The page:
Omaha native Bob Gibson dies at 84
ST. LOUIS, Mo. (WOWT) - Baseball fans across the country are mourning the death of Omaha native Bob Gibson.
He was one of baseball’s first power pitchers. The former St. Louis Cardinals' star was feared by opponents across the major leagues over two decades.
He struggled with control issues early in his career but eventually developed a devastating slider and blazing fastball. He became a complete pitcher who dominated the National League during the 1960s and 70s.
Jack Buck, voice of the Cardinals said, “To me, hands down, the greatest competitor, the best athlete that I have ever seen.”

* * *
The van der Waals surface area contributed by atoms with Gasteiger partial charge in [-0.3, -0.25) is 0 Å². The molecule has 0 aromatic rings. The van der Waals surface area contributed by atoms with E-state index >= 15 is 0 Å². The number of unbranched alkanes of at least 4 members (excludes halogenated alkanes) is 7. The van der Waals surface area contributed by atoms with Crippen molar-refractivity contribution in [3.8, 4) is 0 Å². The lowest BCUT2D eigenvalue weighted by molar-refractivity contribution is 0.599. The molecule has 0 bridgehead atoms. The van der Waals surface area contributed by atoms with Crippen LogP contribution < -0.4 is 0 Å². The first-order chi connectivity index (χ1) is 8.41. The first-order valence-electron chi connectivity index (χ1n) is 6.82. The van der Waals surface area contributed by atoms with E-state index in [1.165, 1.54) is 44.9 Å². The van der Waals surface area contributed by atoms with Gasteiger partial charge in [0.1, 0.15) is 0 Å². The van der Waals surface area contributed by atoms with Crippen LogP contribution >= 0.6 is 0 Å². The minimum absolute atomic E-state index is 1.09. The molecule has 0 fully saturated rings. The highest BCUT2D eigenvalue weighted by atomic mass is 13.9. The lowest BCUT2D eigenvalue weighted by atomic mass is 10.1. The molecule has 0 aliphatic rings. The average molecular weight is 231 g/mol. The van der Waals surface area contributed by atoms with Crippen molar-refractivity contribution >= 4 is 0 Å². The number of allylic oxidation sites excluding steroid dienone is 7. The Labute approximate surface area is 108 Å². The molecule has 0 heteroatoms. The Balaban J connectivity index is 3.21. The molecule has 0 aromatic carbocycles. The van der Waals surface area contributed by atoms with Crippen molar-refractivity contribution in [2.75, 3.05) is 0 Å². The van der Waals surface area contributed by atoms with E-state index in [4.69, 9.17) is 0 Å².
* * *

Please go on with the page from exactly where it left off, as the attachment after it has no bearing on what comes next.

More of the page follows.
Gibson won 20 games or more in five straight seasons including seven of nine World Series starts. Eight of them were complete games. He also earned nine Gold Gloves.
He was the first pitcher in nearly 50 years to finish his career with 3,000 strikeouts. Gibson retired at the age of 40 battling arthritis and injuries. He was inducted into the Hall of Fame in 1981 and went on to coach with the Mets and Braves before finishing with the Cardinals as an instructor.
In an interview he said, “I want to be remembered as a person, a competitor, who gave 100 percent every time I went out of the field”
Gibson was battling pancreatic cancer and died at the age of 84.
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